We’ve been trained by the body taboo of church tradition to guard our speech. But no redemptive good news about our sexual nature ever came from the body shame language formulated by that taboo. Within evangelical hymnody, homily, and humor there is a subtle array of Gnostic attitudes toward the material world in general and toward the human body in particular. We often claim biblical ground for trivializing “this world” as “not our home” and for preaching a Greek dualism that neglects the importance of the body and its inherent sexual character. Pulpits are parodied for skimming over sexual issues with evasive wittiness. Expected laughter from the pew confirms the stereotype. Absence of a substantial and thorough evangelical theology of sexuality—or even a sound theology of our physical embodiment—is telltale evidence that this caricature of our uneasiness with sex is real. But this comical avoidance, and the attitude it betrays, is no joking matter in our present social climate. It’s an inexcusable offense that has surely offended our Creator for a long time. Immersed in this prudish mindset, past Bible teachers, if not lulled into Gnostic thinking themselves, have showed little concern for a creational view of the material world or for an incarnational view of the human body. The legacy of this doctrinal deficit sets an agenda for remedial theological work, starting with a godly, pure-minded attitude toward the body and its sexual physiology. Only divine truth about our sexual embodiment can drive out the false spirit of Gnostic prudery and body shame.
His reference to divine truth is not one that is concealed for those lucky enough to have the secret insight. No, that would sound just like the Gnosticism we are siding against! He’s advocating for the simple truth revealed in God’s word and in the Edenistic ideal. He’s pleading for Christians to look beyond our culturally biased perceptions, and see humanity as God sees us.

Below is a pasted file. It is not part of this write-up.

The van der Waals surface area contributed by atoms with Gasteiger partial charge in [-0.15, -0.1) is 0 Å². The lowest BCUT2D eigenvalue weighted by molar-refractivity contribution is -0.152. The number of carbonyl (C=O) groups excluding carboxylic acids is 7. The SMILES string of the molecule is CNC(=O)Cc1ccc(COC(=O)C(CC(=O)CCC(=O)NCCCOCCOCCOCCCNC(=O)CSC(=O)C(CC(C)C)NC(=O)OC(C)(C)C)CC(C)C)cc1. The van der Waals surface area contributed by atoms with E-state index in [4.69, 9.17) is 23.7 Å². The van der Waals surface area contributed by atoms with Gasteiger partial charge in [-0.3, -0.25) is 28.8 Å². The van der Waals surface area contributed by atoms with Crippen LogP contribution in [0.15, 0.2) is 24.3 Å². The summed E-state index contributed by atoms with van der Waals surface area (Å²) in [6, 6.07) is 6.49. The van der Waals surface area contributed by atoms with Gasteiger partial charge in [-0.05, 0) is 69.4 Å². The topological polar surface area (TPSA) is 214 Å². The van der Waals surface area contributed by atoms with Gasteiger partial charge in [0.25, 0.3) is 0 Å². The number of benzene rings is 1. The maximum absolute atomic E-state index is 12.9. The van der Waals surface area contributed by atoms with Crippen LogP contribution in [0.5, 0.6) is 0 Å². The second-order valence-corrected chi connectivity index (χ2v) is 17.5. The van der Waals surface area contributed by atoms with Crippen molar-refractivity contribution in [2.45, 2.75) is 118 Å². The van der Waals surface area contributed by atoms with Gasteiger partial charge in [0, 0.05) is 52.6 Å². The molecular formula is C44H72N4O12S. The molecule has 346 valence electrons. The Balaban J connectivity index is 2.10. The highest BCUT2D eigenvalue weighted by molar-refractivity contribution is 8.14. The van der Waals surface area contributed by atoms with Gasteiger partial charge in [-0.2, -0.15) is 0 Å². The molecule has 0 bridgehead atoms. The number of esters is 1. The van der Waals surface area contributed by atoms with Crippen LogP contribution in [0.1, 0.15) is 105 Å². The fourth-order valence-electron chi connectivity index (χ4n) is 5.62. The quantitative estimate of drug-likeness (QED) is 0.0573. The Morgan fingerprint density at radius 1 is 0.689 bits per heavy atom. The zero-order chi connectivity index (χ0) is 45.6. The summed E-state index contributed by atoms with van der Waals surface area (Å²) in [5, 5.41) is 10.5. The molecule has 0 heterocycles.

Hatton does not trace the origin of this heresy back to the early church, but much earlier, as early as you could go… way back to Genesis and the creation story:
Three relationships simultaneously fell apart when Adam and Eve ignored God’s direct, personal guidance by imbibing that fruit: separation from God, discord with each other, and estrangement from their own bodies. Evangelical teaching on the restorative dimensions of Christ’s redemption focus almost exclusively on those first two categories. We basically ignore the third. But of the three, Adam and Eve’s bodily alienation was recorded as the first and immediate result of their gnosis-based independence in morally determining what was “good and evil.”
So this is not a new problem. It’s been around forever. It rears its ugly head and causes havoc upon all of humanity in its wake. All the ills of society, when you boil them down, are an affront to the image of God (imago dei) stamped both on our bodies and our souls. To ignore the issues of the body, is to surrender this part of ourselves to Satan’s plan and away from God’s design. So we reap what we sow, and living within the world’s system in a hyper-sex crazed culture (again, nothing new), we are forced to try to either frantically avoid all that is deemed as evil or succomb to it’s powerful allure.
Legalism or libertinism ensue. Angelism or animalism become the only apparent choices, neither one being the healthy alternative of a godly view of incarnational truth.
What’s the answer then? If this kind of thinking is so ingrained in us, how can we ever expect for the majority of Christians to experience an improved perspective? There simply are no easy answers. This view of the intertwining of body and soul is not a hidden truth. It’s been there all along! The serpent attacked the first moment he could, and he hit hard. Naturists don’t have secret knowledge. They are simply as body-friendly as God intended us to be. It’s not difficult when you accept the truth, it’s just agonizingly hard for many to see because we are blinded and conditioned by both society and by church teaching through man’s traditions.
You can read the whole of Hatton’s argument here, but I’ll close this article with this quote:
Having their sacred idol of a cultural body taboo prophetically smashed may be the need of some Christians. But the bulk of the church must be led gently, gradually. Habits of chewing legalistic fruit from “the ‘gnosis’ of good and evil” which perpetuates body shame are deep-seated. An iconoclasm of Gnostic attitudes must begin theologically and progress pastorally. What we must not do is to try preserving the status quo in a peaceful religious ghetto. God expects us to “walk circumspectly, not as fools, but as wise, redeeming the time, because the days are evil.” We must work toward banishing Gnostic ideas from the Christian church, along with Gnostic porno-prudery. Both have clearly dishonored our Creator. Both have utterly failed to bring godly change to our sex-obsessed, sexually aberrant culture.
May we do our part to tactfully buck the system that has failed the world practically from the start. May we be advocates for a healthier and holier view of both body and soul.